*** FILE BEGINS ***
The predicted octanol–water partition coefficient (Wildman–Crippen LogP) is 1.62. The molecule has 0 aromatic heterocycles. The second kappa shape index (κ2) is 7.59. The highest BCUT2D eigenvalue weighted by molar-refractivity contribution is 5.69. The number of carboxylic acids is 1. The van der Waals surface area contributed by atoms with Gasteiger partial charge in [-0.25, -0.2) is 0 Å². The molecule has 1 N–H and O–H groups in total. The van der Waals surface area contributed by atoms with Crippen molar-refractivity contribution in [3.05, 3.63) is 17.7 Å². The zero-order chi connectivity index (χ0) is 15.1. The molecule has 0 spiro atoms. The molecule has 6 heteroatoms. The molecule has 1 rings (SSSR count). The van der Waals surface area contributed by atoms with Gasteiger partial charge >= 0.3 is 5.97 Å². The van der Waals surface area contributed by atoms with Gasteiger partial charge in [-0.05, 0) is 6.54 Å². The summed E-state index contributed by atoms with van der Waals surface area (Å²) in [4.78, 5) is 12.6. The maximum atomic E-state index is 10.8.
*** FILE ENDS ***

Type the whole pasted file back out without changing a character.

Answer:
The predicted octanol–water partition coefficient (Wildman–Crippen LogP) is 1.62. The molecule has 0 aromatic heterocycles. The second kappa shape index (κ2) is 7.59. The highest BCUT2D eigenvalue weighted by molar-refractivity contribution is 5.69. The number of carboxylic acids is 1. The van der Waals surface area contributed by atoms with Gasteiger partial charge in [-0.25, -0.2) is 0 Å². The molecule has 1 N–H and O–H groups in total. The van der Waals surface area contributed by atoms with Crippen molar-refractivity contribution in [3.05, 3.63) is 17.7 Å². The zero-order chi connectivity index (χ0) is 15.1. The molecule has 0 spiro atoms. The molecule has 6 heteroatoms. The molecule has 1 rings (SSSR count). The van der Waals surface area contributed by atoms with Gasteiger partial charge >= 0.3 is 5.97 Å². The van der Waals surface area contributed by atoms with Gasteiger partial charge in [-0.05, 0) is 6.54 Å². The summed E-state index contributed by atoms with van der Waals surface area (Å²) in [4.78, 5) is 12.6. The maximum atomic E-state index is 10.8.